A crisis came when, at one year after the losses, her brother rented their parent's house to a Dutch couple. She took it as betrayal by her brother, raged at him for taking away a space that meant so much to her. So she began to stalk and harass the Dutch family. She conceived of it as something that she and Steve were doing together, but after a couple of months, the couple changed their phone number and she lost the will to continue the harassment.
In 2006, she went back to London for a memorial lecture in Steve's honor. "I am in England? I can't grasp the truth of this. . . .it is now almost two years since the wave. But the reality of being here eludes me. I can't focus. I am dazed. . . .If I have too much clarity, I will be undone, I fear." (pp. 87-88)
But in 2007, she begins to have pleasant flashbacks while riding in the English countryside with friends. She allows herself to be drawn into precise details of their Sunday afternoon rides in the country--what she did, what the boys did, and then the spell is broken. She sees her boys' shoes and remembers that the police took one for DNA testing and that brings her back to the reality of her loss. At nearly four years after the Wave, she returns to their home in London. She had dreaded this step, been afraid that it would undo her, but it did not. "I find myself at ease. It feels natural, despite my protestations to myself that this is not ordinary or natural because they are not here and never will be….And I slip into my old ways, unthinkingly. I begin to tidying up a bit, putting things where they should be. . .Who am I readying the house for, they are not coming back. Don't be a fool, this is mad. But I can't stop. I go into the kitchen and switch on the fridge." (pp. 100-101) She has three women friends over. They talk together and cry together. "[T]his is indeed like old times, but it seems bearable, I am enjoying it even. Then I warn myself. I shouldn't get too comfortable." (p. 104)
As she goes through things in the house--bills to be paid, items of clothing, dishware--she frets with herself. "I saw how, in an instant, I lost my shelter. This truth had hardly escaped me until then, far from it, but the clarity of that moment was overwhelming. And I am still shaking. [My friends] would be aghast to see the mess I am now. This is not me, this is not who I was with [my family and friends]." (p. 111)
She is wracked with feelings of shame and a sense of unworthiness. She is a mother who did not do enough to save her children. "I feel helplessly responsible for their death." (p. 123) She is humiliated by her fate being outlandish, not palatable to others. She avoids telling strangers of her situation.
So, how does she get the focus, energy and strength to write such a detailed account of her losses? She reconstructs her world step by step. It happens as she allows herself to remember the details of everyday living with her family. By doing this, she can hold onto the ways in which she is still Steve's wife, Vik and Malli's mother. After a weekend with friends whose daughters played with her sons, she realizes that "so much of Vik and Malli remains embedded in these girls. So how can I want to escape from them?" (p. 138) She returns to Yala, but this time, she wants to know. When she returns to the house in London, "there is a difference now. Their absence is not so heavy, not so leaden. ...I sleep wearing Steve's sarong, and I remember trying to inch away from him as he insisted on sleeping wrapped up in me. And how badly I still want that. Yet I am warmed by this knowing and this wanting. It helps me better tolerate the bareness of our bed." (pp. 145-146)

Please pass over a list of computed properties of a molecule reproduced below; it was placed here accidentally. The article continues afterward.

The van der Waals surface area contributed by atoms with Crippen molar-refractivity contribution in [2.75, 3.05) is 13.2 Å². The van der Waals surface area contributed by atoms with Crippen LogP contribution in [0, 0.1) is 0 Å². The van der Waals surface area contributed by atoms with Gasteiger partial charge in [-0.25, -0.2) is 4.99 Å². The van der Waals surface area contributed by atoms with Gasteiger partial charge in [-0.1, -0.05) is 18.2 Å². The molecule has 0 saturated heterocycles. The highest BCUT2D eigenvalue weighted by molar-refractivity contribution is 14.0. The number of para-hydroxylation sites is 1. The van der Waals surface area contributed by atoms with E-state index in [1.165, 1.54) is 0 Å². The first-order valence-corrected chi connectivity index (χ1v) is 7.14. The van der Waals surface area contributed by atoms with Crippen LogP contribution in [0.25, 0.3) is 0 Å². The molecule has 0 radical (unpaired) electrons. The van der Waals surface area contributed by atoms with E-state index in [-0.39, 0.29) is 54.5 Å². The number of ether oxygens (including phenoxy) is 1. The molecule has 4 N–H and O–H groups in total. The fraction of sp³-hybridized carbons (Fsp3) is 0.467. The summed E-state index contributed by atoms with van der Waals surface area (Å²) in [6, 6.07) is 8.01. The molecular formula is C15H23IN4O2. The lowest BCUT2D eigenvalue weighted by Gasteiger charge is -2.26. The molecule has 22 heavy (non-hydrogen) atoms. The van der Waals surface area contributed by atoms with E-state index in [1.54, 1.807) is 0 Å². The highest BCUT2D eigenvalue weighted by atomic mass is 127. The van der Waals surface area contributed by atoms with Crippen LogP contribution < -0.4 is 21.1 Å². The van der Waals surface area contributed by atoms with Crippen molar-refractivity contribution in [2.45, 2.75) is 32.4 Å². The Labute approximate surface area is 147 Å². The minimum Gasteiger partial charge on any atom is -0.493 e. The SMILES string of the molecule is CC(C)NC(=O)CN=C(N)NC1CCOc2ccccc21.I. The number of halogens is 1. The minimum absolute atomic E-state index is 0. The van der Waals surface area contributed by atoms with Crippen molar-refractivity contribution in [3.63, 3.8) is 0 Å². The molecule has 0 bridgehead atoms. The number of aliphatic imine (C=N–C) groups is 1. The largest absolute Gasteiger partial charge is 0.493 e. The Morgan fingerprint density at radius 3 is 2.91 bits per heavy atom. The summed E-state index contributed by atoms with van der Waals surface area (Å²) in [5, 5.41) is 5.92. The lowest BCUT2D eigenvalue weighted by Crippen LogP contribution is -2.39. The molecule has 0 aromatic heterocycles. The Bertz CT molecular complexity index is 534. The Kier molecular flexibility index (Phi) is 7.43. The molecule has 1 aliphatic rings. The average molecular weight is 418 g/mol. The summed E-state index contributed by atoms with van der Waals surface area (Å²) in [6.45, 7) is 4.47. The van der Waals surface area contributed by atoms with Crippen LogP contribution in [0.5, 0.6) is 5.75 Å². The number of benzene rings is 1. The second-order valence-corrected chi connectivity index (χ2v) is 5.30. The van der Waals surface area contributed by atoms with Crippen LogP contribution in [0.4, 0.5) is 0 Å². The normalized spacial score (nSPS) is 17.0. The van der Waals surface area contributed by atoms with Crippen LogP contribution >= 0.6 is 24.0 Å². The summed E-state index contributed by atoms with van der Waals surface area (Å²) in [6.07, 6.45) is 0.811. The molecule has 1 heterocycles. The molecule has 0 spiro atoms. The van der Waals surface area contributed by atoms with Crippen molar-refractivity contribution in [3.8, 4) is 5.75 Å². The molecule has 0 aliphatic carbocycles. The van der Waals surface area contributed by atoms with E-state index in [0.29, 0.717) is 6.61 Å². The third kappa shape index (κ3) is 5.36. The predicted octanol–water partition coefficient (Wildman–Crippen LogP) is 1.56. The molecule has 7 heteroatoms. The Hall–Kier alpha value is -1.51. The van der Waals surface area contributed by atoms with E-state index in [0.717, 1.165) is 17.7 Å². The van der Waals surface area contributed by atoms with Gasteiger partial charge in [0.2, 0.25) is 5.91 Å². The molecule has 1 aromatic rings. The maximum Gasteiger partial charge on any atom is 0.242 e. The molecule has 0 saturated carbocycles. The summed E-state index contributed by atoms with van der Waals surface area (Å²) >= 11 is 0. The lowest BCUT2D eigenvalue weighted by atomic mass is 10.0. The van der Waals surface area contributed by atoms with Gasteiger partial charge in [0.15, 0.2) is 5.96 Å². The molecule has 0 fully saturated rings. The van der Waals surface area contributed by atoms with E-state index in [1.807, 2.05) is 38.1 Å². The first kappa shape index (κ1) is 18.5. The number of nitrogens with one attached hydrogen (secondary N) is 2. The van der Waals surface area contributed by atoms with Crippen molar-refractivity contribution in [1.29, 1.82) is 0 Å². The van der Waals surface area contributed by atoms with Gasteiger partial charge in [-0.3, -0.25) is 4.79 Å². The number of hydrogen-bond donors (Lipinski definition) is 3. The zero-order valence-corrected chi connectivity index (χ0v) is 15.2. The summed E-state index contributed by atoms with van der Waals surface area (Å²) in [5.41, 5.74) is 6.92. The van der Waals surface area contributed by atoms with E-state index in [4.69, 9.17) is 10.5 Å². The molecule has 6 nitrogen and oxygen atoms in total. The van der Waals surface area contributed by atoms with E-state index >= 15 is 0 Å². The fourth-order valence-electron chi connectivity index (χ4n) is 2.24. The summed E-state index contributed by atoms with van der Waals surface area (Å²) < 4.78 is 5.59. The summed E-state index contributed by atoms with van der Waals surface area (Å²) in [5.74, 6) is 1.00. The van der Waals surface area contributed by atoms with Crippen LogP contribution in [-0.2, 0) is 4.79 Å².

She sees the children of her friends often now. "They are bubbling over when we meet, I enjoy their sparkle. And they make my boys real, so they are not beyond my field of vision." (p. 149) In 2010, she returns home to Colombo and finds that she is ready to grieve her parents and to be in their home. She arranges to have three Buddhist monks perform a ceremony that passes merit to the dead. The last 50 pages are devoted to opening up and to genuinely remembering her life with Steve, her parents, and her boys. It is written with great joy and one feels the growing comfort that she has in being in their lives still--not swept away but holding onto the life that will continue to be hers.
Why is this such an important book for therapists to read? The author deals with one of the most extreme kinds of loss one can suffer, with precision and force. She has the conceptual terms right. Over and over she expresses it as the loss of her world, of a world that had a place for her as mother, wife, and daughter (see pp. 32, 39-40, Ossorio, 2006; Wechsler, 2013). A person's world consists of her behavioral possibilities--what she can do and cannot do. A trauma transforms one's world because the unthinkable has happened. In a blink, she has lost her entire family. Such traumas have consequences for the self-concept. Suddenly she is not the person that she had taken herself to be. She is a failure as a mother, a person to be ashamed of and to be avoided. The reconstruction involves allowing herself to remember them, being less judgmental about what she could have done in the circumstances of the tsunami, and enjoying the thoughts of how they would have grown with their friends. By writing Wave, she has reclaimed her family not only for herself but for all of us.
Ossorio, P. G. (2006). The behavior of persons. Volume 5 in the Collected Works of Peter G. Ossorio. Ann Arbor, MI: Descriptive Psychology Press.
Wechsler, R. (2013). Trauma concepts: A Descriptive Psychology formulation of the nature of trauma and elucidation of treatment modes. In R. M. Bergner, K. E. Davis, F. Lubuguin, & W. Schwartz (Eds.). Advances in Descriptive Psychology (Vol. 10),
© 2013 Keith E. Davis
Keith E. Davis, PhD., Department of Psychology, University of South Carolina